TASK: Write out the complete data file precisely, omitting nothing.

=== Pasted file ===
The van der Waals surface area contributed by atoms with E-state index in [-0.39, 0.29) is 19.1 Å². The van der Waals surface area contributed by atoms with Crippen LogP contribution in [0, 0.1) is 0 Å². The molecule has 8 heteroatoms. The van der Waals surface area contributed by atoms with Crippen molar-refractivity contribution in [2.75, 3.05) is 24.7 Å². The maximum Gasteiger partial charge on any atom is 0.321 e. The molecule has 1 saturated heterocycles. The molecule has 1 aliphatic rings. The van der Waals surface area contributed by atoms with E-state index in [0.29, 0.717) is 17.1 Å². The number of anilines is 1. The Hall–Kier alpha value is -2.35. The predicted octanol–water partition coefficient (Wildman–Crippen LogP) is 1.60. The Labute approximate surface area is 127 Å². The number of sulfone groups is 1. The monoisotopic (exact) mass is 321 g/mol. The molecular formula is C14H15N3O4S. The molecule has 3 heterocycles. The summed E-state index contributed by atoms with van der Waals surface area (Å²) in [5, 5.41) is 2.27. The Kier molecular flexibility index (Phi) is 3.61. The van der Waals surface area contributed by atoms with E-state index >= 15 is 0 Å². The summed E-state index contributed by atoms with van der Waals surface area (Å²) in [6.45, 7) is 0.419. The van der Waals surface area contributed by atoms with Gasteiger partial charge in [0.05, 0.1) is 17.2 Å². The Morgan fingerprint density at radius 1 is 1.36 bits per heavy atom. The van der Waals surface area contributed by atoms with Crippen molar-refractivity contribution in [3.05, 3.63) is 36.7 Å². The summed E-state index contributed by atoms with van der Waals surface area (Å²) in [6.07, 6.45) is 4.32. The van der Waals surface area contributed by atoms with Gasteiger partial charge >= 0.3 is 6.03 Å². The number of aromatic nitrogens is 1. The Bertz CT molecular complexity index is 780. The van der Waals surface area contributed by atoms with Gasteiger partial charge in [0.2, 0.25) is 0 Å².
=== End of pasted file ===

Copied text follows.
The van der Waals surface area contributed by atoms with E-state index in [-0.39, 0.29) is 19.1 Å². The van der Waals surface area contributed by atoms with Crippen LogP contribution in [0, 0.1) is 0 Å². The molecule has 8 heteroatoms. The van der Waals surface area contributed by atoms with Crippen molar-refractivity contribution in [2.75, 3.05) is 24.7 Å². The maximum Gasteiger partial charge on any atom is 0.321 e. The molecule has 1 saturated heterocycles. The molecule has 1 aliphatic rings. The van der Waals surface area contributed by atoms with E-state index in [0.29, 0.717) is 17.1 Å². The number of anilines is 1. The Hall–Kier alpha value is -2.35. The predicted octanol–water partition coefficient (Wildman–Crippen LogP) is 1.60. The Labute approximate surface area is 127 Å². The number of sulfone groups is 1. The monoisotopic (exact) mass is 321 g/mol. The molecular formula is C14H15N3O4S. The molecule has 3 heterocycles. The summed E-state index contributed by atoms with van der Waals surface area (Å²) in [5, 5.41) is 2.27. The Kier molecular flexibility index (Phi) is 3.61. The van der Waals surface area contributed by atoms with E-state index >= 15 is 0 Å². The summed E-state index contributed by atoms with van der Waals surface area (Å²) in [6.45, 7) is 0.419. The van der Waals surface area contributed by atoms with Gasteiger partial charge in [0.05, 0.1) is 17.2 Å². The Morgan fingerprint density at radius 1 is 1.36 bits per heavy atom. The van der Waals surface area contributed by atoms with Crippen molar-refractivity contribution in [3.05, 3.63) is 36.7 Å². The summed E-state index contributed by atoms with van der Waals surface area (Å²) in [6.07, 6.45) is 4.32. The van der Waals surface area contributed by atoms with Gasteiger partial charge >= 0.3 is 6.03 Å². The number of aromatic nitrogens is 1. The Bertz CT molecular complexity index is 780. The van der Waals surface area contributed by atoms with Gasteiger partial charge in [0.2, 0.25) is 0 Å².